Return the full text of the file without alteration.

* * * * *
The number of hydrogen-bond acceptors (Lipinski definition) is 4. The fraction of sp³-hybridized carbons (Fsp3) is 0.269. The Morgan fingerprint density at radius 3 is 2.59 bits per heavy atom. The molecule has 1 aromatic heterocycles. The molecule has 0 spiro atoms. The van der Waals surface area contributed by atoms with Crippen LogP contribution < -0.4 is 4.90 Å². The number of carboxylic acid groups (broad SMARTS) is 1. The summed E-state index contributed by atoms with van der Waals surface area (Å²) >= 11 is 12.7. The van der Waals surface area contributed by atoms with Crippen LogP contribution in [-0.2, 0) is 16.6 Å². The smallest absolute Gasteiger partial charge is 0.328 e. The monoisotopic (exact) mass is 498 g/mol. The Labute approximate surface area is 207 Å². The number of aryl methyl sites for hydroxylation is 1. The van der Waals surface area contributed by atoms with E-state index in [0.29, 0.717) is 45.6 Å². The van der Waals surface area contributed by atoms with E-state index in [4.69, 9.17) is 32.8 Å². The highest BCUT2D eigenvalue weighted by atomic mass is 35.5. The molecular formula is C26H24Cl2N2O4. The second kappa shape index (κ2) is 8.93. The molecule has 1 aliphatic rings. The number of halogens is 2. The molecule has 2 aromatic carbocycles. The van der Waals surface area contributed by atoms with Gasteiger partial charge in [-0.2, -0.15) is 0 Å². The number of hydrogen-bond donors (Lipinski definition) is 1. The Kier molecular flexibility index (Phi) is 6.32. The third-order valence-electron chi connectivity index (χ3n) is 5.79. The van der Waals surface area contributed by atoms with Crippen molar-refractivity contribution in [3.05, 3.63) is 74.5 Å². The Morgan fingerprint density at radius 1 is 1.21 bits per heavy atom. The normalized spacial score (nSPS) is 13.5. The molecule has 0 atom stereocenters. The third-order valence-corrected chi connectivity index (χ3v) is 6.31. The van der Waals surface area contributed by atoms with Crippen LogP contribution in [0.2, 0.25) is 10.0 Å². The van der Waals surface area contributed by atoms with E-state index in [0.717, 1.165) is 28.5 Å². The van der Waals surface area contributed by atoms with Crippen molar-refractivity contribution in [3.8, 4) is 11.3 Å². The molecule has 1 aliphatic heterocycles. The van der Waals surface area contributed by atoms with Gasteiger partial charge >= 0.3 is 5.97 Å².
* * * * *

The number of hydrogen-bond acceptors (Lipinski definition) is 4. The fraction of sp³-hybridized carbons (Fsp3) is 0.269. The Morgan fingerprint density at radius 3 is 2.59 bits per heavy atom. The molecule has 1 aromatic heterocycles. The molecule has 0 spiro atoms. The van der Waals surface area contributed by atoms with Crippen LogP contribution < -0.4 is 4.90 Å². The number of carboxylic acid groups (broad SMARTS) is 1. The summed E-state index contributed by atoms with van der Waals surface area (Å²) >= 11 is 12.7. The van der Waals surface area contributed by atoms with Crippen LogP contribution in [-0.2, 0) is 16.6 Å². The smallest absolute Gasteiger partial charge is 0.328 e. The monoisotopic (exact) mass is 498 g/mol. The Labute approximate surface area is 207 Å². The number of aryl methyl sites for hydroxylation is 1. The van der Waals surface area contributed by atoms with E-state index in [0.29, 0.717) is 45.6 Å². The van der Waals surface area contributed by atoms with E-state index in [4.69, 9.17) is 32.8 Å². The highest BCUT2D eigenvalue weighted by atomic mass is 35.5. The molecular formula is C26H24Cl2N2O4. The second kappa shape index (κ2) is 8.93. The molecule has 1 aliphatic rings. The number of halogens is 2. The molecule has 2 aromatic carbocycles. The van der Waals surface area contributed by atoms with Gasteiger partial charge in [-0.2, -0.15) is 0 Å². The number of hydrogen-bond donors (Lipinski definition) is 1. The Kier molecular flexibility index (Phi) is 6.32. The third-order valence-electron chi connectivity index (χ3n) is 5.79. The van der Waals surface area contributed by atoms with Crippen molar-refractivity contribution in [3.05, 3.63) is 74.5 Å². The Morgan fingerprint density at radius 1 is 1.21 bits per heavy atom. The normalized spacial score (nSPS) is 13.5. The molecule has 0 atom stereocenters. The third-order valence-corrected chi connectivity index (χ3v) is 6.31. The van der Waals surface area contributed by atoms with Crippen LogP contribution in [0.2, 0.25) is 10.0 Å². The van der Waals surface area contributed by atoms with E-state index in [0.717, 1.165) is 28.5 Å². The van der Waals surface area contributed by atoms with Crippen molar-refractivity contribution in [3.8, 4) is 11.3 Å². The molecule has 1 aliphatic heterocycles. The van der Waals surface area contributed by atoms with Gasteiger partial charge >= 0.3 is 5.97 Å².